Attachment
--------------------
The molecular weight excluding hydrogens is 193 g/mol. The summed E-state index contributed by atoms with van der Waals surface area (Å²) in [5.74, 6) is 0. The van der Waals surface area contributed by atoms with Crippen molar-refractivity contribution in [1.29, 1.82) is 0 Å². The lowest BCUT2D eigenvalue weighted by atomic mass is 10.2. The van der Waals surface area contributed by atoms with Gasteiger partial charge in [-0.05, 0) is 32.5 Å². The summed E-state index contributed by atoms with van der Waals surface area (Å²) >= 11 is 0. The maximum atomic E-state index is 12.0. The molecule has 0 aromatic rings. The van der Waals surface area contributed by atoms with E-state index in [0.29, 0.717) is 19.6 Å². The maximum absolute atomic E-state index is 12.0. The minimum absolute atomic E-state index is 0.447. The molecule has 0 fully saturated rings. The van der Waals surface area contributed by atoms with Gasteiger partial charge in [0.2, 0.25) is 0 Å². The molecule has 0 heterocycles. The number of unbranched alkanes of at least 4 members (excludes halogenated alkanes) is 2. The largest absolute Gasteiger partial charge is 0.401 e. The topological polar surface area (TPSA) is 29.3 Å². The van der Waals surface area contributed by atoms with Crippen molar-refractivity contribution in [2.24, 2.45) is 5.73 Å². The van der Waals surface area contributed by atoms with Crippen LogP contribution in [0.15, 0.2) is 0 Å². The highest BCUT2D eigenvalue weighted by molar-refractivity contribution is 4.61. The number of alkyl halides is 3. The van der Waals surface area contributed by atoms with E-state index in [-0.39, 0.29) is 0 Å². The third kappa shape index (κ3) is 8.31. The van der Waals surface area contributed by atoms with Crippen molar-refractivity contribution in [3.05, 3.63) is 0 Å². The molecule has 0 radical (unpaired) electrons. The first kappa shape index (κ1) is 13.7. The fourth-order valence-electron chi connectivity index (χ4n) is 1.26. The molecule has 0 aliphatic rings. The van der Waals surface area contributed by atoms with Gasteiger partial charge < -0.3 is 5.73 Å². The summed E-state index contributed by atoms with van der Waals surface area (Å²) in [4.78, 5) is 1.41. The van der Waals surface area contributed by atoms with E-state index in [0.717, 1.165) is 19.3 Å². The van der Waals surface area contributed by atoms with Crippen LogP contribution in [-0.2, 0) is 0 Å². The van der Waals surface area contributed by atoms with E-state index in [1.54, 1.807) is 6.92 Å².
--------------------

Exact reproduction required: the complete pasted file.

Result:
The molecular weight excluding hydrogens is 193 g/mol. The summed E-state index contributed by atoms with van der Waals surface area (Å²) in [5.74, 6) is 0. The van der Waals surface area contributed by atoms with Crippen molar-refractivity contribution in [1.29, 1.82) is 0 Å². The lowest BCUT2D eigenvalue weighted by atomic mass is 10.2. The van der Waals surface area contributed by atoms with Gasteiger partial charge in [-0.05, 0) is 32.5 Å². The summed E-state index contributed by atoms with van der Waals surface area (Å²) >= 11 is 0. The maximum atomic E-state index is 12.0. The molecule has 0 aromatic rings. The van der Waals surface area contributed by atoms with E-state index in [0.29, 0.717) is 19.6 Å². The maximum absolute atomic E-state index is 12.0. The minimum absolute atomic E-state index is 0.447. The molecule has 0 fully saturated rings. The van der Waals surface area contributed by atoms with Gasteiger partial charge in [0.2, 0.25) is 0 Å². The molecule has 0 heterocycles. The number of unbranched alkanes of at least 4 members (excludes halogenated alkanes) is 2. The largest absolute Gasteiger partial charge is 0.401 e. The topological polar surface area (TPSA) is 29.3 Å². The van der Waals surface area contributed by atoms with Crippen molar-refractivity contribution in [2.24, 2.45) is 5.73 Å². The van der Waals surface area contributed by atoms with Crippen LogP contribution in [0.15, 0.2) is 0 Å². The highest BCUT2D eigenvalue weighted by molar-refractivity contribution is 4.61. The number of alkyl halides is 3. The van der Waals surface area contributed by atoms with E-state index in [-0.39, 0.29) is 0 Å². The third kappa shape index (κ3) is 8.31. The van der Waals surface area contributed by atoms with Crippen molar-refractivity contribution in [3.05, 3.63) is 0 Å². The molecule has 0 radical (unpaired) electrons. The first kappa shape index (κ1) is 13.7. The fourth-order valence-electron chi connectivity index (χ4n) is 1.26. The molecule has 0 aliphatic rings. The van der Waals surface area contributed by atoms with Gasteiger partial charge < -0.3 is 5.73 Å². The summed E-state index contributed by atoms with van der Waals surface area (Å²) in [4.78, 5) is 1.41. The van der Waals surface area contributed by atoms with E-state index in [0.717, 1.165) is 19.3 Å². The van der Waals surface area contributed by atoms with Crippen LogP contribution in [-0.2, 0) is 0 Å². The van der Waals surface area contributed by atoms with E-state index in [1.54, 1.807) is 6.92 Å².